The Brutish Museums presents a powerful case for restitution of looted objects, and hostile responses to it highlight enduring attachments to imperialism, argues Dominic Alexander
Colonialism is in no way safely in the past, merely because national liberation movements won formal independence from the 1950s onwards. The hierarchy of economic and political power in the world means that history is entirely a part of present reality. Some of the responses to Dan Hicks, The Brutish Museums: The Benin Bronzes, Colonial Violence and Cultural Restitution, wish to insist otherwise. At best, these imagine that museums can be detached from their ‘colonial preconditions’, as Tristram Hunt has put it, and presented as ‘a way of celebrating a world culture’. There has been a good deal of positive reaction to the book, but those who have objected reveal, despite themselves, the validity and importance of the arguments that Hicks has made.
Museums across the Western world are filled with objects obtained through colonial violence and destruction, and, therefore need to begin ‘meaningful action towards cultural restitution, informed by the understanding that the violence is not some past act … but an ongoing event’ (p.xiv). Dan Hicks is a curator at the Pitt Rivers Museum in Oxford, which houses very many of the looted objects, so the argument is directed towards fundamental change in his own field.
The central focus is on the Benin bronzes and other treasures taken by British troops after the 1897 sack of the centuries-old city of Benin, in present day Nigeria. In the region of ten thousand bronzes, ivory, and other material were taken, and dispersed to a variety of collections, both private and public (p.137). Contrary to imperial myth, there was nothing controlled about this, it was a matter of uncontrolled plunder. The destruction of a civilisation led to its sacred objects being exhibited in the country of the invader in conscious demonstration of cultural and racial superiority. For Hicks, this is not a history that can be shrugged off, and papered over with some ‘multicultural’ re-branding by the contemporary advocates of the ‘universal museum’.
As well as providing a critical look at the events of 1897 in the context of Britain’s racism and imperialism, the book also critically examines anthropological theory and the museum world’s self-understanding, coming to the conclusion that restitution is the only way forward. At the same time, Hicks warns that ‘a new enthusiasm for “decolonisation”, in word if not in deed’ does not mean ‘some sudden enlightenment to the intertwined history of anthropology and empire, or to the processes of institutional racism’, and entails a range of dangers, including ‘tokenism’ and the ‘co-option of activists’ (p.9).
A nineteenth-century war on terror
There is a sense in which Hicks doesn’t quite spell out precisely what it will take to re-make museums, even though the programme of restitution is clearly the starting point. The implications of the book’s argument do, however, point to the need for a wider anti-imperialist movement as the context for any resolution. One of the declared purposes of the book is indeed ‘to reveal the intimate links of the narrative of the so-called “universal museum” with enduring processes of militarist-corporate colonialism in 21st-century global capitalism’ (p.16). Hicks is concerned, in the chapters on the 1897 destruction of Benin city, to detail the context and unfolding of events, but points towards how imperialist ideological justifications that were used then reveal many parallels with our own time.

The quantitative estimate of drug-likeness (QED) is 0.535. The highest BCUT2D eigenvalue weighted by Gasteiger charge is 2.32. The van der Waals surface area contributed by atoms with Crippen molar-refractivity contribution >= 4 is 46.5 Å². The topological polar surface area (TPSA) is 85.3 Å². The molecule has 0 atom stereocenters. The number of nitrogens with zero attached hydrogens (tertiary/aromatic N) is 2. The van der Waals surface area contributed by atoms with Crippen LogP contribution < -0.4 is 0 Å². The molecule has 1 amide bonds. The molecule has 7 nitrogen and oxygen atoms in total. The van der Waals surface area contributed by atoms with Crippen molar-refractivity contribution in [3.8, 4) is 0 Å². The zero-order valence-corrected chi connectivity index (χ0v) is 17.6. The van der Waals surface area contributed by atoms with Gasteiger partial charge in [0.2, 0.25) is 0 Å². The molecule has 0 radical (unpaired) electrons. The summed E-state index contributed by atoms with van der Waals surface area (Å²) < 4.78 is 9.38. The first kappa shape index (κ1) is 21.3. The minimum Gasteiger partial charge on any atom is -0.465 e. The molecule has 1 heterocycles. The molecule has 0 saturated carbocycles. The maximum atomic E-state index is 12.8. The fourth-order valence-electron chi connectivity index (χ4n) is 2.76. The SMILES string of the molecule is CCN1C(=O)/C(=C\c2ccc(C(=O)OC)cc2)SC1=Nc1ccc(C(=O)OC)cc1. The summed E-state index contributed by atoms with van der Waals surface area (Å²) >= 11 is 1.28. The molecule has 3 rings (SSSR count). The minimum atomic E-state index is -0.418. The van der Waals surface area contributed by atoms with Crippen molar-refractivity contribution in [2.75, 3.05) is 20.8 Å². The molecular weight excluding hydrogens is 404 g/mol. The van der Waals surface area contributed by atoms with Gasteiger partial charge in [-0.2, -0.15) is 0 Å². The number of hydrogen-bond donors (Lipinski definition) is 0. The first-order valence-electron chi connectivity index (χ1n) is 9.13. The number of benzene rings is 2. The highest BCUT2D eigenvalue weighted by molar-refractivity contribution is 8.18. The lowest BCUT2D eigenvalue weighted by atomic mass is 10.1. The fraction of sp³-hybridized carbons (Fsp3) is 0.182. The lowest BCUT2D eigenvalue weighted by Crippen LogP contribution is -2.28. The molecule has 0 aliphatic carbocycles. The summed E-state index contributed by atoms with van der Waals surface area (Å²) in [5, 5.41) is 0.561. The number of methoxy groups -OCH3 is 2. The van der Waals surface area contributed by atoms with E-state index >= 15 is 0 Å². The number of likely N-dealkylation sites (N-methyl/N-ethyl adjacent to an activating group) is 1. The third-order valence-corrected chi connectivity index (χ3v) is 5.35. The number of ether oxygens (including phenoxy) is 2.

The British attack on Benin city was not an isolated event, but the culmination of what was a larger, deliberate campaign to destroy independent powers in the region. One figure, known as King Jaga, ruled the trading city Opobo, developing ‘a powerful network of palm oil trading houses along the Niger River, even shipping palm oil directly to Liverpool independently of British companies’ (p.65). However, following a trade dispute, the British Protectorate authorities captured him by deceit, then convicted and exiled him in 1887. By the 1890s there was a growing tide of ‘punitive expeditions of the Niger Coast Protectorate and Royal Niger Company in facilitating commercial operations on the Niger Delta’ (p.69). This was at a time where murderous colonial violence by the British in many parts of Africa was increasing.
The stated justifications for all this are striking. Another figure, Chief Nana Olomu was actually made a governor of Benin River by the British in 1884, but found himself on the wrong side of the colonial authorities by 1894. One official reported that Nana ‘has been accustomed for many years past to rule the river by terrorism’ (p.71). The problem was that Nana had objected to the price he was being offered for palm oil, and so closed the river to trade with the British.